CUI decoded


At the  National Archives’ Information Security Oversight Office, they were celebrating today’s release of a first-ever registry for controlled unclassified information, as the government describes records deemed worthy of some protection but not outright classification as secret, top secret,  etc.

Although a lot of work remains, the new registry “is certainly an important milestone,” John Fitzpatrick, the office’s director, said in a phone interview this morning.

To date, agencies have pretty much been winging it in deciding what should fall under the CUI umbrella and what to call it (Examples include “Sensitive,” Law Enforcement Sensitive,” and “For Official Use Only”).  In 2009, a presidential task force counted 117 different markings and concluded that executive branch performance “suffers immensely from interagency inconsistency” in the CUI arena.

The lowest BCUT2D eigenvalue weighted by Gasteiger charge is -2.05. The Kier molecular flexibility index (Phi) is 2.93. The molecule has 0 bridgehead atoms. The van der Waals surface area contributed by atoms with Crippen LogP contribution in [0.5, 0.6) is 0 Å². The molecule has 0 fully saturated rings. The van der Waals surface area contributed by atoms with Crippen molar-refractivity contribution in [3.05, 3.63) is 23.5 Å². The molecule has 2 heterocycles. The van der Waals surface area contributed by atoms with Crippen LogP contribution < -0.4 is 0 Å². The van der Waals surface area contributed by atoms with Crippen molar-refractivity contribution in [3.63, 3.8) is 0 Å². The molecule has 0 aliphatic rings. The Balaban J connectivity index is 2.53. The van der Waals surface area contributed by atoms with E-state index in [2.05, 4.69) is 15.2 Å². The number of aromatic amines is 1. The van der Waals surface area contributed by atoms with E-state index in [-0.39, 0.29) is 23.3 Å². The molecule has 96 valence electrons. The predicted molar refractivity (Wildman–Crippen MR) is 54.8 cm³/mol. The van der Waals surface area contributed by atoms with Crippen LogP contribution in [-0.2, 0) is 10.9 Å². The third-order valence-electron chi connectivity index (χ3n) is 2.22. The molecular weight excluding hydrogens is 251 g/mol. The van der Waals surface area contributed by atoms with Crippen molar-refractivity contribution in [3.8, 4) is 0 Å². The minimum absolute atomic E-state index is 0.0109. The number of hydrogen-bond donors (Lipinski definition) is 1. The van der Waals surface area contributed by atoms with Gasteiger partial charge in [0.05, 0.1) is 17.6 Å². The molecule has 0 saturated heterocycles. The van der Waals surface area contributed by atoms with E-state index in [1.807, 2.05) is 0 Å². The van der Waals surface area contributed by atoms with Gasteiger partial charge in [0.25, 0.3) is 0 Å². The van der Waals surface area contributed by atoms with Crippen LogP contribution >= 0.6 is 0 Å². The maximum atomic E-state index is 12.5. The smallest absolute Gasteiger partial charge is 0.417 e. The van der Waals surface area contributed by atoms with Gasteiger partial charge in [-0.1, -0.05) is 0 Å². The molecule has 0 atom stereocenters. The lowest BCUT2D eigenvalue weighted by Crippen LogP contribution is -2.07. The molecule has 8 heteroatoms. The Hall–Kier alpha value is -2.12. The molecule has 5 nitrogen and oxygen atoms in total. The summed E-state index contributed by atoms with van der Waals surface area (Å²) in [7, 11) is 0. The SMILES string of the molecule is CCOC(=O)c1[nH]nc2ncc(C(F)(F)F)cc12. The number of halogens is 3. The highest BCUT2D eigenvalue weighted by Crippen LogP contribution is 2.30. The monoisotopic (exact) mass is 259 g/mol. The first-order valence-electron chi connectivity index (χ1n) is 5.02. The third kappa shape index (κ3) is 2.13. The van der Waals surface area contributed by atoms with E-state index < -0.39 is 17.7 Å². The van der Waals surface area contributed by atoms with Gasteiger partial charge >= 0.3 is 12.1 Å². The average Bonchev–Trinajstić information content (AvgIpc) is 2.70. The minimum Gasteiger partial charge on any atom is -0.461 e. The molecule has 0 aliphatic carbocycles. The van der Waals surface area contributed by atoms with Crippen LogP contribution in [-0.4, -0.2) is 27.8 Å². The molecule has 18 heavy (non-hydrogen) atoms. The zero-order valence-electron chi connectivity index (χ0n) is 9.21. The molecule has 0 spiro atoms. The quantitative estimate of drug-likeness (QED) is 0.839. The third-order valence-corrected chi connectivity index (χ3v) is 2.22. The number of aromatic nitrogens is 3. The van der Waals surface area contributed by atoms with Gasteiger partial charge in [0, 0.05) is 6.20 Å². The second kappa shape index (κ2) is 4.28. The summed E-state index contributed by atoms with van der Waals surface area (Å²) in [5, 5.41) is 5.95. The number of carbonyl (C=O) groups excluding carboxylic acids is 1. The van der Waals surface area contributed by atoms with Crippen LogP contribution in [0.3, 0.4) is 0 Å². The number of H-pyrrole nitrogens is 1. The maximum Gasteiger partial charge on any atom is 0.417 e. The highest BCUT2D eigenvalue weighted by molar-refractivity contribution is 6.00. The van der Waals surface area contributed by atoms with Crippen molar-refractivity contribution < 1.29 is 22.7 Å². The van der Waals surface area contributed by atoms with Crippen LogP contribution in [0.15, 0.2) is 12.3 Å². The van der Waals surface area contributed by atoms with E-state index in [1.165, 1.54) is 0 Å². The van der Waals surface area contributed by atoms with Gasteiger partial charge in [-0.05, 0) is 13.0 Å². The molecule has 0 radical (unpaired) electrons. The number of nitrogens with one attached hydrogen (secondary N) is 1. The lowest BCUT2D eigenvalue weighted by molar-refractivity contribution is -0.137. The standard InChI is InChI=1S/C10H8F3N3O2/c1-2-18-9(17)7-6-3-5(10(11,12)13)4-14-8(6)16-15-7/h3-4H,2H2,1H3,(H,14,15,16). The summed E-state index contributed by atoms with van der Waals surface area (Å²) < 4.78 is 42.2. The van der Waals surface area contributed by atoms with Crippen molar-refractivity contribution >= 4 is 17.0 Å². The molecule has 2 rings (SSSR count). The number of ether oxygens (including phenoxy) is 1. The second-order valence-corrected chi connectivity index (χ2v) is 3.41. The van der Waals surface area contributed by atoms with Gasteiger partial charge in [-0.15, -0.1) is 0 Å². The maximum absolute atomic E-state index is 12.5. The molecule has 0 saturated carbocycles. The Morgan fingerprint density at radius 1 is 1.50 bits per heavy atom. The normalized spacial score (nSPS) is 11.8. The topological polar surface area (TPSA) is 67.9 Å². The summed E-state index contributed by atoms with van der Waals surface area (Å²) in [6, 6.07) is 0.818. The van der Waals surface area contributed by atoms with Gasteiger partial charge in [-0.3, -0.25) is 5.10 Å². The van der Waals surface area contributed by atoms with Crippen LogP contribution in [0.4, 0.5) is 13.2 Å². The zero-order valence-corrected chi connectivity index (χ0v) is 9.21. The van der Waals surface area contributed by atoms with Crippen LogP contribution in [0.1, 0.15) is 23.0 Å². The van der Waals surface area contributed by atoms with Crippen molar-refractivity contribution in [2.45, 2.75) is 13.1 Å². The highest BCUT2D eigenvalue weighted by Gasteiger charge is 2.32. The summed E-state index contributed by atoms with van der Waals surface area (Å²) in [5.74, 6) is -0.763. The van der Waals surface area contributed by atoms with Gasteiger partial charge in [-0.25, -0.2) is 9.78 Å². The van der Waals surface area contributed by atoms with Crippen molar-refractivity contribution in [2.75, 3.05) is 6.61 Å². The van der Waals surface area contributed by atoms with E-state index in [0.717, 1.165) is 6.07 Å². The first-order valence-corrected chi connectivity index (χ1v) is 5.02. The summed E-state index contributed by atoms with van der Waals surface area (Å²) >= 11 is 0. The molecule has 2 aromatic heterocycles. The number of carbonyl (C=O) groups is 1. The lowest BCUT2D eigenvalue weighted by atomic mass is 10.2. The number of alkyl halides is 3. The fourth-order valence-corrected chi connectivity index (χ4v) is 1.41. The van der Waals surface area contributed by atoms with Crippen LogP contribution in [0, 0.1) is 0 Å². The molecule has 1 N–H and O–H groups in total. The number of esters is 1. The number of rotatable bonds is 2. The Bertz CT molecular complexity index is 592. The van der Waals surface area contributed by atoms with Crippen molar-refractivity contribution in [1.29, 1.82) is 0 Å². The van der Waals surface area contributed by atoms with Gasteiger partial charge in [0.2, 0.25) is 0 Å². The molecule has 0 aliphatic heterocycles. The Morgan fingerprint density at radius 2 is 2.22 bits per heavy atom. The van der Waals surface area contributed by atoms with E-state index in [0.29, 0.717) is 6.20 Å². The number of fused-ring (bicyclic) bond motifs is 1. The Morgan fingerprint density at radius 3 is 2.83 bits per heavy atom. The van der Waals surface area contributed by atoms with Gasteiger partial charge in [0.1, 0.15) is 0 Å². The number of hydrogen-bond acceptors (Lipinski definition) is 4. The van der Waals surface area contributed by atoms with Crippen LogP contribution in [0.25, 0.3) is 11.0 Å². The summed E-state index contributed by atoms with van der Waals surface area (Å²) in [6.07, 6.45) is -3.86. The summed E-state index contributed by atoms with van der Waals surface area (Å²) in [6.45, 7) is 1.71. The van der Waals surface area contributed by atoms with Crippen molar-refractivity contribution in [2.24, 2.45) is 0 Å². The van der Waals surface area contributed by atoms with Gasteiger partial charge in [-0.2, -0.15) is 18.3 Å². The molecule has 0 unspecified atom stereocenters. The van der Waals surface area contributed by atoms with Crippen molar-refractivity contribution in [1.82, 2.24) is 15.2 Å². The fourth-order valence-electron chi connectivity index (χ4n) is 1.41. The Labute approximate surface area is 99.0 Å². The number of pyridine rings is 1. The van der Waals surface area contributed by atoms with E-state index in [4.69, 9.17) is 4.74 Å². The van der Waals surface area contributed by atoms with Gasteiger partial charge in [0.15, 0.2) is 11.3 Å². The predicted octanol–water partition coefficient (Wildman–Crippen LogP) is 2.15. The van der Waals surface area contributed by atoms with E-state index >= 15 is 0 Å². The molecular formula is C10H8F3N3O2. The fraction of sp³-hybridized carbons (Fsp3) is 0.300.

The upshot was an executive order from President Obama that basically told the government to get its act together.  The registry released today won’t change anything immediately; as the web site notes, the status quo remains in effect until a new yet-to-be-decided marking regimen takes effect. But it does break CUI down into 15 subject categories, such as law enforcement, immigration and privacy, followed by 85 subcategories (“privacy-contract use,” privacy-financial,” and so on.)  It also justifies each with a reference to a specific law, regulation or government-wide policy.

“So far, so good I think,” said Sharon Bradford Franklin, senior counsel with The Constitution Project, one of a number of open government advocates that have been providing input to the government. She praised the oversight office for its work in finding a legal basis for each CUI grouping, but voiced concern with guidelines that restrict dissemination of CUI “only to individuals who require the information for an authorized mission purpose.”

“Require” seems a bit strong, Franklin said. “Going forward, I want to make sure that the instructions on dissemination and safeguarding aren’t unduly restrictive and that we’re promoting information-sharing as much as possible.”


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